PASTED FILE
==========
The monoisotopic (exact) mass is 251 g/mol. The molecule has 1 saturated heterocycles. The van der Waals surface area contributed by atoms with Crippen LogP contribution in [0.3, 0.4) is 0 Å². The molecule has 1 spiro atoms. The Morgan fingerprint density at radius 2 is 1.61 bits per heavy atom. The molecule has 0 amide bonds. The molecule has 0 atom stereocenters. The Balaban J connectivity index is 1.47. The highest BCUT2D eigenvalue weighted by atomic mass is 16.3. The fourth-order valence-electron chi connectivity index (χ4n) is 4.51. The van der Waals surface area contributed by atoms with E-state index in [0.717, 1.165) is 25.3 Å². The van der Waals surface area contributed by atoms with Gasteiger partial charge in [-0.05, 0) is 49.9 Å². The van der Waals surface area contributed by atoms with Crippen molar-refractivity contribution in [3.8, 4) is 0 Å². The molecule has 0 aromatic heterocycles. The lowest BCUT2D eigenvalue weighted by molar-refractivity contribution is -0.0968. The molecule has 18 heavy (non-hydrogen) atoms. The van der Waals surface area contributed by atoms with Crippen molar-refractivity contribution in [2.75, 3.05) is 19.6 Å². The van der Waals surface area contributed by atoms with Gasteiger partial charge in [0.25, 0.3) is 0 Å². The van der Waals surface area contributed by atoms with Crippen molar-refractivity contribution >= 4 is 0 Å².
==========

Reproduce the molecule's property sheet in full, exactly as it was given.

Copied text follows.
The monoisotopic (exact) mass is 251 g/mol. The molecule has 1 saturated heterocycles. The van der Waals surface area contributed by atoms with Crippen LogP contribution in [0.3, 0.4) is 0 Å². The molecule has 1 spiro atoms. The Morgan fingerprint density at radius 2 is 1.61 bits per heavy atom. The molecule has 0 amide bonds. The molecule has 0 atom stereocenters. The Balaban J connectivity index is 1.47. The highest BCUT2D eigenvalue weighted by atomic mass is 16.3. The fourth-order valence-electron chi connectivity index (χ4n) is 4.51. The van der Waals surface area contributed by atoms with E-state index in [0.717, 1.165) is 25.3 Å². The van der Waals surface area contributed by atoms with Gasteiger partial charge in [-0.05, 0) is 49.9 Å². The van der Waals surface area contributed by atoms with Crippen molar-refractivity contribution in [3.8, 4) is 0 Å². The molecule has 0 aromatic heterocycles. The lowest BCUT2D eigenvalue weighted by molar-refractivity contribution is -0.0968. The molecule has 18 heavy (non-hydrogen) atoms. The van der Waals surface area contributed by atoms with Crippen molar-refractivity contribution in [2.75, 3.05) is 19.6 Å². The van der Waals surface area contributed by atoms with Gasteiger partial charge in [0.25, 0.3) is 0 Å². The van der Waals surface area contributed by atoms with Crippen molar-refractivity contribution >= 4 is 0 Å².